Her name is now synonymous with the Sydney Olympics but a few hours before the opening ceremony of the 2000 Games, few had heard of Nikki Webster.
A few hours after it, the 13-year-old was everywhere. Wearing a pink dress with white flowers, such was Webster starring role as the Hero Girl of the Sydney opening ceremony, her fame exploded overnight.
It caught Webster by surprise, but for her parents Tina and Mark it was a shock.
Though aware their young dancer, through a long audition process and months of rehearsals, would have a role in the Sydney Olympics opening ceremony, they had been deliberately kept in the dark on the fact Nikki was playing a pivotal role.
Tina and Mark watched on in disbelief as Nikki, bathed in spotlight, skipped across the giant stage and soared through the air, but it was only on their very non-VIP trip home from ANZ Stadium – on the train – that it all hit home.
“On the way home, people were handing out free papers. Mum and Dad opened the paper and it was full of me,” she said.
Twenty years on, Webster can hardly believe the level of fame that settled on her so quickly.
But to land the part, she had to go up against thousands of hopefuls during an exhaustive audition process.
“I reckon if there was a reality show back then – it should have been about the Hero Girl auditions,” she said. “Every young girl that you could imagine was there, every girl you had auditioned against for musicals, for tv commercials, it was a massive casting call.”
The young Webster had worked in commercials and musicals, but ultimately, she said it was her confidence with heights that impressed artistic director David Atkins enough to give her an edge.
“The elimination process also meant going to the stadium [to see] if you were scared of heights,” she said. “I told David [Atkins] you can take me higher and I’m pretty sure that was the moment he went this is the girl I want.”
Webster went into the rehearsal process not knowing precisely what she would be doing on opening night, with the different segments of ceremony kept strictly secret.
“As the audition process went on and as time got closer to the Olympics… the idea of the Hero Girl developed, and she ended up connecting every single segment,” Webster said.
Webster’s parents also knew practically nothing about the role due to the secrecy surrounding the ceremony. And Nikki’s plan.
“They knew I was flying because of health and safety…but they didn’t really know anything else about what the Hero Girl was doing,” she said. “They’d drop me off, I’d have a child minder, I’d come home and they’d say how did you go, and I’d say ‘great yeah it was fun’.
“I did not give them a lot of detail because I wanted them to be proud and I wanted them to witness it just like an audience member.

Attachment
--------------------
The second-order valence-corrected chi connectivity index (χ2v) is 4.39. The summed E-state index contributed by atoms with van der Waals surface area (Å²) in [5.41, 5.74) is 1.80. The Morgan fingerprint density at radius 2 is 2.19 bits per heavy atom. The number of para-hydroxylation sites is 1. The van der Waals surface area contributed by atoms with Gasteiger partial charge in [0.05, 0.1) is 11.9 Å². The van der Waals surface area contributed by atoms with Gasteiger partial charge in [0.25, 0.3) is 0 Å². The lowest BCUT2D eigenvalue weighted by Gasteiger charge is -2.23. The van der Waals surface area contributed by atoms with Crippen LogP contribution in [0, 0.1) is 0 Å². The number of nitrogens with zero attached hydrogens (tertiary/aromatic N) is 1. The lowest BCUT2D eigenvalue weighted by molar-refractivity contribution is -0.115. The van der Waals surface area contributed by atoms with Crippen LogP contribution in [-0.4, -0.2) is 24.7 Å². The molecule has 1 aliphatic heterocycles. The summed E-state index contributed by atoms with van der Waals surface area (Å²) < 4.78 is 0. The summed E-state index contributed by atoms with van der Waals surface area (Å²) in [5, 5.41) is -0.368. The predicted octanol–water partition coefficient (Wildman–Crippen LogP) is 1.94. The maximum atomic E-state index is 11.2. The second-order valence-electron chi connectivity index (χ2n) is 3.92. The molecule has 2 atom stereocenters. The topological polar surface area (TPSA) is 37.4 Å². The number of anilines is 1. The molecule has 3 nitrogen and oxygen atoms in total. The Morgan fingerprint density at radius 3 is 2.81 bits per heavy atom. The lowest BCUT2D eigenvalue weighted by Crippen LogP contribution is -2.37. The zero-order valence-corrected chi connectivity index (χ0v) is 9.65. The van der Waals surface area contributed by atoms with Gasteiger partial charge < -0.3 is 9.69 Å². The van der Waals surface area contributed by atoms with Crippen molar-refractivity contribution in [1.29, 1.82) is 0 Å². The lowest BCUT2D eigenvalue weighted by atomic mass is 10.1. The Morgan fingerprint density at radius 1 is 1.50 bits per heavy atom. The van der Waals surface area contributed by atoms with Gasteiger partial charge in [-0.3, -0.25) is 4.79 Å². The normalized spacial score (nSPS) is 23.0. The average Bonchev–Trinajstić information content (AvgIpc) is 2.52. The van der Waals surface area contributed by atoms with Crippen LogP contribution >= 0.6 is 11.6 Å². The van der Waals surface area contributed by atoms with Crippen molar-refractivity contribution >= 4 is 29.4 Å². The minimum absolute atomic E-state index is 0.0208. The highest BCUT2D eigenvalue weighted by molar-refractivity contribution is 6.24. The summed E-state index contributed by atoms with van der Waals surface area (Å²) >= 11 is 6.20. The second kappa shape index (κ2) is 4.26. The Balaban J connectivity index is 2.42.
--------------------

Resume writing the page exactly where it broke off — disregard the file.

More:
“It definitely changed our lives, but it changed our lives for the better and we all went on the journey together wherever it took us.”
The aftermath of her moment in the Sydney spotlight was a whirlwind. Webster had record labels contacting her wanting to sign a deal, and on her first day back at school, a 60 Minutes crew tagged along for the day.
“The next few months were amazing,” she said. “I got to pick a record label and work with a producer that I met during the Olympics, who was composer of the nature segment, so I built up a relationship and made albums, it was every girl’s dream.”
Webster went on to release her single Strawberry Kisses and started a clothing label with Kmart.
The teenager also played Dorothy in an Australian stage performance of The Wizard of Oz which ran from 2001 to 2002.
“I can’t say it was a bad childhood, that’s for sure,” she said. “There was no written book on how to map out a child’s career in this country, so we were all just learning as we went and trying to make the best decisions and having some fun with it.”
Webster managed to stay in school after finding her newfound success but said the Sydney Olympic exposure came with some baggage. There were a few jealous friends in the artistic world, and the slightly weird consequence of people everywhere turning their heads and whispering ‘is that …?’.
“It got the point to the point where I would be out with my friends and they’d say ‘you know everyone is staring at you?’ she said. “And I went to a performing arts school so everybody at that school wanted to do what I was doing, so there were the really supportive ones and there were the ones that were jealous.”
Twenty years on, Webster is still recognised on the street from her role as the hero girl. The 33-year-old now has two kids of her own, aged six and two, and runs three performing arts studios in Sydney.
“I guess the best thing about it is being remembered for something so positive for our country, she said. “I still remember the first moment I got the role to the moment, to walking out onto the middle of the field, I remember every little bit…but then I look in the mirror and then I am like ‘oh yeah, I am getting older’.”
Webster said she opened performing arts studios in an effort to give other youngsters the same experiences she had been given as a kid, or up to a point at least. Gigs with a few hundred million people in the audience don’t come along every day.
“There wasn’t a lot of platforms for a performer when I was young, so to use my voice to make that happen and keep dancers and performers in this country instead of going overseas is something I am really passionate about,” she said.
“But to them – I’m Miss Nikki, I am not anyone famous, I’m just Miss Nikki that they come to when they need a shoulder or in the first row at their performances cheering them on.”
Sarah is a journalist for The Sydney Morning Herald.